Editor's note: David Frum writes a weekly column for CNN.com. A special assistant to President George W. Bush from 2001 to 2002, he is the author of six books, including "Comeback: Conservatism That Can Win Again," and is the editor of FrumForum.
Washington (CNN) -- Whatever happened to unemployment?
I don't mean the fact of unemployment. We know what's happened to that: nothing. It's as grindingly miserable as ever.
I mean the issue of unemployment. You'd think that nearly 9% unemployment (more than 25% for teenagers, more than 15% for African-Americans) would be kind of a big deal politically. You'd think that citizens would be demanding action, and that politicians would be ferociously competing to offer solutions. But if so, you'd be wrong.
To judge from our politics, you'd almost think we had put the recession behind us.
Quick quiz: What are the major things done in 2010 -- or even proposed -- by any elected official with an aim to bringing unemployment down? It's a short list.
The year's one big job measure was the "quantitative easing" undertaken in November by the Federal Reserve in which it sought to stimulate the economy by expanding the supply of money. But of course the Fed is an unelected body.
The elected branches of government had other priorities. For Democrats, priorities included health care reform, food safety and the repeal of "don't ask, don't tell."
For Republicans, priorities included renewal of the Bush tax cuts and the battle against the Democratic health reform.
But when it came to jobs: Nobody had the mission.
Now in 2011, with a new Congress, still nobody has the mission.
For newly empowered Republicans at the federal and state level, the mission is cutting government spending.
For defensive Democrats, the mission is preserving government programs and public-sector pay.
For the unemployed, the message is: Wait for things to get better gradually.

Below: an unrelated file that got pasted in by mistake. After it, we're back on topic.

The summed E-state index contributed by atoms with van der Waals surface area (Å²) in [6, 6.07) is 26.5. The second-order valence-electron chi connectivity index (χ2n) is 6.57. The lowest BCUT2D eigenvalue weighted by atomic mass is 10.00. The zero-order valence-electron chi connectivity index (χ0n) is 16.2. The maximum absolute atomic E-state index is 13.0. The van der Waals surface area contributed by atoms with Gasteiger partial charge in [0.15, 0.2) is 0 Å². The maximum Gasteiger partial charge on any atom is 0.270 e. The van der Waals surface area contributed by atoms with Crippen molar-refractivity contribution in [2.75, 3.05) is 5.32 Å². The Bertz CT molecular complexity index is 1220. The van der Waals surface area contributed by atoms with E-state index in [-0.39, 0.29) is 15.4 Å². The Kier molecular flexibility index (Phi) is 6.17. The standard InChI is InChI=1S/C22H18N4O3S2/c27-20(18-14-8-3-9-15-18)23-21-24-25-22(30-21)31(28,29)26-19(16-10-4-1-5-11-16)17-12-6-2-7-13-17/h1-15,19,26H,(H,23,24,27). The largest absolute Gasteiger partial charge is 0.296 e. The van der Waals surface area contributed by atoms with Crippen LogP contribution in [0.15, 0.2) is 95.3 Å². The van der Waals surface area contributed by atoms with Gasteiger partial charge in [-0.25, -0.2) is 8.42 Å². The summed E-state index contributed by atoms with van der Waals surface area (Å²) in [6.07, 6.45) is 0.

And for the young especially, the message is: What's the matter with you?
In fact, it's become a minor journalistic genre, the baffled inability by the older generation to comprehend what today's young people face. In August, The New York Times magazine published a long article puzzling over the question: "Why are so many people in their 20s taking so long to grow up?"
Apparently, for bafflingly complex cultural reasons, today's young people are neglecting to accept jobs. Instead, they are floundering around, returning to their parents' homes and postponing serious relationships. How to explain this behavior?
"Cultural expectations might also reinforce the delay. The 'changing timetable for adulthood' has, in many ways, become internalized by 20-somethings and their parents alike. Today young people don't expect to marry until their late 20s, don't expect to start a family until their 30s, don't expect to be on track for a rewarding career until much later than their parents were."
And the boys are the worst, or so argued an essay in The Wall Street Journal this past weekend by Kay Hymowitz, usually a shrewd and lucid observer of the relations between the sexes.
"Relatively affluent, free of family responsibilities, and entertained by an array of media devoted to his every pleasure, the single young man can live in pig heaven -- and often does."
But of course most of today's young are not relatively affluent. Even the college-educated minority face a punishing economic environment. If they don't expect to be "on track for a rewarding career until much later than their parents were," that diminished expectation should tell us less about them than it does about their country.
If anybody cared. Or more exactly, if anybody cared who wielded any political clout.
But what if they did care? Let me be specific -- what if my fellow Republicans had cared? That small cut in the payroll tax that President Barack Obama requested in December? We would have pressed for it in April 2009, in place of the president's own badly designed stimulus. We would have demanded that the president fill vacancies on the Federal Reserve with new governors committed to Milton Friedman's recipe for economic depression: aggressively expansionary monetary policy.
We would have favored a speed-up of necessary infrastructure spending, in place of the president's blue-sky fantasy of a high-speed rail network in the 2020s or 2030s.
We would have made clear that the national debt is an enormously important problem -- but not an immediately urgent problem. Employment must come first; debt reduction must wait until unemployment drops below 8%.
We would not have begrudged the extension of unemployment relief. And we would above all have banged and banged the drum about youth unemployment, so that -- if nothing else -- the hard-hit cohort of 20-somethings would know that somebody in Washington gave a damn about them. It would not have been a miracle. But it would have been better than the shockingly little that was offered instead, by both our disappointing political parties.
The opinions expressed in this column are solely those of David Frum.